Jones' student fees amount to $142.56. Forty percent of that money - $57 - goes toward sports. The rest of it goes toward student clubs, student government, student health care, student leadership training and supporting administrative costs to provide services that benefit students, according to FSW's student handbook.
"I think it's good for the school to have more to offer," Jones said of athletics. "I'm not opposed to it."
Felipe Murillo, 20 and a North Fort Myers High graduate, said he felt 50/50 toward athletics.
"Almost every university has a sports program," said Murillo, who is taking nine credit hours and is receiving financial aid through a Pell grant. "It's kind of like a staple for a college. To me, it's a waste of money.
"On the other hand, it opens up opportunities for the student-athletes. So I'm playing devil's advocate here. I'm 50/50. It's an investment, obviously. From a business standpoint, I feel it's a bad investment. It's not like this is a big university. This is a small college. We're not in Central Florida. We're not in Tampa. We're not in Gainesville. It's a different demographic."
Jaeaira Whitfield, 20, is taking 12 credit hours in nursing this semester. The South Fort Myers High graduate said she wasn't sure if she would get anything out of an athletic program at school.
"I don't know how to feel about it," Whitfield said. "It could be great if it turns out to be something great for our community. It gives people a place to go and support our teams. I don't think it's bad if basketball players are getting scholarships. It gives us something positive to look forward to."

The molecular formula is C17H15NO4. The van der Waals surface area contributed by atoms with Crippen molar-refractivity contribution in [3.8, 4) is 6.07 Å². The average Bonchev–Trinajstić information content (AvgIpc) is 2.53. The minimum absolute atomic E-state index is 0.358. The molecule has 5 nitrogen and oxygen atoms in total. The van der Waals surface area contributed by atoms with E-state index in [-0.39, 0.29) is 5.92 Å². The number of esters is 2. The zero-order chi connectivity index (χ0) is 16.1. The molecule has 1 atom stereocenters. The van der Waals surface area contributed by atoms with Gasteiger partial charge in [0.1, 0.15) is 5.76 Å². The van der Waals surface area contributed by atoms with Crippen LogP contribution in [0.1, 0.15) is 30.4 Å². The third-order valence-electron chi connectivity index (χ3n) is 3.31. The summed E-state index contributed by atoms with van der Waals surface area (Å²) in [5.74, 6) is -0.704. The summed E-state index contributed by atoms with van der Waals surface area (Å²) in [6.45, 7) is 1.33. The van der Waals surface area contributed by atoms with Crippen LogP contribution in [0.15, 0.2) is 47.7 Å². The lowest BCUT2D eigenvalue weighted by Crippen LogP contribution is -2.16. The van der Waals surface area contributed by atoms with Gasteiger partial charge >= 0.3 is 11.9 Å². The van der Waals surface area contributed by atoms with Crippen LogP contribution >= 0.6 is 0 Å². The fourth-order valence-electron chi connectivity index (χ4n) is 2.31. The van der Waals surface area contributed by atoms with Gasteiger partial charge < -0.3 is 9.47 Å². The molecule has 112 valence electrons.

None of the students planned on attending the grand opening Tuesday, but all of them said they would be open to attending games in the future.
Doeble, who has worked at FSW since 2003 when it was known as Edison Community College, said the rebranding and rebooting of athletics is changing the school for the better.
"It's just great to see students in FSW and Bucs gear," she said, referring to the school's Buccaneers mascot. "We never saw that before when we were Edison.
"Our students are younger. They're more active. This is a different place. Athletics, I think it's a great part of the college experience, having teams you can relate to. Whether you're into sports or not, it brings a sense of community."
FSW student fees budget
Here are some highlights of how student fees were rearranged in order to create an athletics program:
VP, Student affairs